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A very successful addition to the Dublin film festival calendar last year, the Dublin Smartphone Film Festival will be making a return later this month. Created by former Film In Dublin contributor a Robert Fitzhugh, showcases mobile storytellers. The festival’s mission is to encourage the next generation of filmmakers to share their stories and to provide them with a platform to present these stories to a wider audience and last year also featured several Film In Dublin writer’s among its judging panel. The programme for the festival is available now, and will include a wide selection of phone-made films from Ireland and abroad.

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In Direct Line, Film In Dublin cuts to the chase, asking 20 questions of Ireland’s directors to get a brief look into their outlooks, influences and inspirations.


Short film The Observer Effect is a dark thriller with vivid imagery, telling the story of a man and a woman with a mysterious connection whose paths, when crossed, are destined to lead to a violent end. An impressive debut from director Garret Walsh, with an immersive feeling of dread and remarkable production design, the short has had considerable success on the film festival circuit, showing at the likes of the Richard Harris International Film Festival, the Silk Road Film Festival and more, picking up award nominations and wins along the way.

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A love letter to Irish mythology with a feminist twist, short film TETHERED  is an intriguing project currently seeking crowdfunding. takes a look at two different women harshly punished for being young. TETHERED is a dark, bittersweet and supernatural Irish fantasy film that promises to explore the power of folklore, family and friendship. The short is inspired by Irish mythology and our nation’s traditions of storytelling, as well as serving as an homage to 1980s genre films like Poltergeist, Cocoon, Labyrinth and The Watcher in the Woods – but all with a stridently feminist twist. 

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iffy‘ it is a bite sized short film festival on the Liffey, at the Pearse Street Theatre. For less than the price of your typical cinema ticket, the festival will be screening a carefully curated selection of short films, with a wine reception as well if you’re feeling extra fancy.

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The Firehouse Film Contest is a monthly short film festival held in A4 Sounds on Dorset Street, showcasing the very latest efforts from Irish filmmakers, hot off the press. We’ve got the November results and a chat with one of the winners at this month’s screenings, which took place on November 4th.

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The Irish Film Institute’s annual Horrorthon is just one week away, a mix of bloody madness and mayhem that showcases a diverse range of horror films from Ireland and abroad. With plenty of Irish premieres, a couple of Q&As, shorts, surprises and a looot of blood, the IFI Horrorthon 2018 is set to be another great, gruesome festival of horror. We’ve picked out a few of the festivals highlights, and we’ve got the full programme for you to look through.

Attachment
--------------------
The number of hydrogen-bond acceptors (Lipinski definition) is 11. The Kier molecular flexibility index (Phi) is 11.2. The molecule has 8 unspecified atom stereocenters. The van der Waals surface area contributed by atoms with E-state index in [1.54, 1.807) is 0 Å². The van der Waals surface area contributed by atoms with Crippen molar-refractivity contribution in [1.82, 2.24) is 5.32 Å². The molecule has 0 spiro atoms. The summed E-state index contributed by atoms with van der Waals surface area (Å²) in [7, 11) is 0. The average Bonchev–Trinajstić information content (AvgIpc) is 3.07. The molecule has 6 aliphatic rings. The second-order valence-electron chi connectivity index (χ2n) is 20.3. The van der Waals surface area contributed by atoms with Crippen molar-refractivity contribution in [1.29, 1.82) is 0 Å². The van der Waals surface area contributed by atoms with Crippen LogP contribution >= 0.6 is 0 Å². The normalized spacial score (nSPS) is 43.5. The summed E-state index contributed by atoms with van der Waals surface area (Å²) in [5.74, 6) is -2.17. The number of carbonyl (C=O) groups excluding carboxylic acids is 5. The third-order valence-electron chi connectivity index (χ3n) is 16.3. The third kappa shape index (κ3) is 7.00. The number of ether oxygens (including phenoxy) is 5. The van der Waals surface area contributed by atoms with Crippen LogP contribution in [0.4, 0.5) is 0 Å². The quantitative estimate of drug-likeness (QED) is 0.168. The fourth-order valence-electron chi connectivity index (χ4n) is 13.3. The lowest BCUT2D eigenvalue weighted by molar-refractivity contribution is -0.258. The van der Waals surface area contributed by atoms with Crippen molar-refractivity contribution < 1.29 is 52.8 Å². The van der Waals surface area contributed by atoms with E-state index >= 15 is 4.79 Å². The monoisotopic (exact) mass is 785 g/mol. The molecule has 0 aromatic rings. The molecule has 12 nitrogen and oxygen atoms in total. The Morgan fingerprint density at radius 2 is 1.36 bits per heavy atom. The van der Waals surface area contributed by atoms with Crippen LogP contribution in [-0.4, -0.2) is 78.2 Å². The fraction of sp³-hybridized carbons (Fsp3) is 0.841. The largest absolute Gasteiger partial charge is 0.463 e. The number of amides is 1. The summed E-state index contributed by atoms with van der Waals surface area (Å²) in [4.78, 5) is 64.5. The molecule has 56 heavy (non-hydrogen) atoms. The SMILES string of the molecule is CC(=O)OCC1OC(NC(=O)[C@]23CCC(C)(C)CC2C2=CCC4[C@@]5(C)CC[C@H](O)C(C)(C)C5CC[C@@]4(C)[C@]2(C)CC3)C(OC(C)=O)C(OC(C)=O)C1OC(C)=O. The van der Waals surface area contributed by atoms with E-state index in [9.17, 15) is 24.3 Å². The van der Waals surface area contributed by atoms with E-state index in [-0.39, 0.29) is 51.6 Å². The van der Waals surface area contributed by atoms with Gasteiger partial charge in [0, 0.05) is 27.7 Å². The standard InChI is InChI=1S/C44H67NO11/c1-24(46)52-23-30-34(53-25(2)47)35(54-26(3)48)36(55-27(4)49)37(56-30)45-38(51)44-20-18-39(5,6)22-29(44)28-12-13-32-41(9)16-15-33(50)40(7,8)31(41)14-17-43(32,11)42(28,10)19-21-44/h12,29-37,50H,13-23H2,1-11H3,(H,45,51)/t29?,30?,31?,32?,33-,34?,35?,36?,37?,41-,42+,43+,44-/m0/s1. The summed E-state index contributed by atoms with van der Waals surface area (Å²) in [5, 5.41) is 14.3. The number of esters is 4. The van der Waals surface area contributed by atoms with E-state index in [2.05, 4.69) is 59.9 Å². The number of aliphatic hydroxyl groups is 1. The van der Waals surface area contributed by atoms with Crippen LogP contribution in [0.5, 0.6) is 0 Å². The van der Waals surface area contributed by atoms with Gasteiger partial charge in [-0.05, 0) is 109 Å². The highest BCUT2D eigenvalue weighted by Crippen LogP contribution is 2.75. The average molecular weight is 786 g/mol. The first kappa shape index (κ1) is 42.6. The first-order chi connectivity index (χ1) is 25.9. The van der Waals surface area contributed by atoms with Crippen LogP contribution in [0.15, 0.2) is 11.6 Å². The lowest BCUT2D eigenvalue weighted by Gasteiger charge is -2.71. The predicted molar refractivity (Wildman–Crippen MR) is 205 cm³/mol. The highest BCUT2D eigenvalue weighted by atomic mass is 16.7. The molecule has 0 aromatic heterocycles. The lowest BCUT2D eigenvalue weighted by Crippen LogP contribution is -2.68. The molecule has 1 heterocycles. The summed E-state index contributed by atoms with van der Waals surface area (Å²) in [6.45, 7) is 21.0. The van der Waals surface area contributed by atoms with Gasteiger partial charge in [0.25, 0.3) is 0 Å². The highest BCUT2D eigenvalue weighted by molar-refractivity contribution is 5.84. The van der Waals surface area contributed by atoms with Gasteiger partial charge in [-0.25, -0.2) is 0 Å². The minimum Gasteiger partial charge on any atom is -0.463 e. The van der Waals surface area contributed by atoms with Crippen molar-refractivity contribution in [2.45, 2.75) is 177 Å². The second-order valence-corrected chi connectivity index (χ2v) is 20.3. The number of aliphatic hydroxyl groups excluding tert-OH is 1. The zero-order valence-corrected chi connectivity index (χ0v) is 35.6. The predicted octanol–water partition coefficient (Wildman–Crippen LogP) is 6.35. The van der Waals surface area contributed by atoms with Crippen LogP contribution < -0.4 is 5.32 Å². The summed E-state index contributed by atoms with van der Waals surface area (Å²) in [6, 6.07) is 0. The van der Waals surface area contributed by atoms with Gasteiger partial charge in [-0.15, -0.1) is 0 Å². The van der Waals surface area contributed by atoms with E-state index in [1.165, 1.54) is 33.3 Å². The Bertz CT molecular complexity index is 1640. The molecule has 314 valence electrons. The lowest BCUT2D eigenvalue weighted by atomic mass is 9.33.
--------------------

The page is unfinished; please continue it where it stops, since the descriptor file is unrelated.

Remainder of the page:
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An upcoming masterclass in Dublin aims to teach upcoming filmmakers everything from pre to post production to make a great short film. Feature Film School are taking bookings for this class now, with an exclusive discount available now to Film In Dublin readers.

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Returning to the fair city of film for it fourth year, the Dublin Greek Film Festival 2018 will present features, documentaries and short films from Greece along with special events at the Chester Beatty, The New Theatre and The Sugar Club this week.

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DUST is a short film by Nigel Mulligan, a first-time director inspired by such film makers such as David Lynch, Terence Malick, Danny Boyle & Lars Von Triers. Scripted as well as directed by Mulligan, DUST aims to explore themes of addiction and psychosis, themes that are close to the director’s heart due to his work as a psychotherapist in the homeless sector.

Starring Jamie Doyle and Sorcha Fahy, the short blurs the lines between reality and hallucination as philosophical lead character Cassie explores a romance with stable Art, but struggles with new drug 2CB and its effect on her grip on reality.

Film In Dublin spoke with Mulligan about his film, as he aims to screen it at upcoming festivals.

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Coming soon to the Light House Cinema is Dublin’s latest film festival. The Dublin film fan’s calendar is always bursting with film festivals, especially at this time of year. Even this week, the Peter McVerry Trust are hosting a festival of their own at the Smithfield cinema, with the Opening Doors Film Festival well underway, screening films like The Florida Project and Paddy Breathnach’s soon-upcoming Rosie, an important effort from Ireland’s first ‘homeless film festival’ to engage cinema audiences on the issue of homelessness and stir debate and conversations on its impact on our society. Also this week you can check in on the future of Irish film through ‘SEA CHANGE – IADT@21’, a screening of the Best of IADT’s Film Graduate shorts taking place this Thursday 11th October, 6pm at The Studio in dlr LexIcon.

Looking ahead to November though and back, as ever, to the Light House, the Dublin Independent Film Festival will be the latest showcase of a range of Irish talents, taking place on Thursday, 1st November. This festival is organised for both independent filmmakers and cinema-goers who love to discover niche films and artists.

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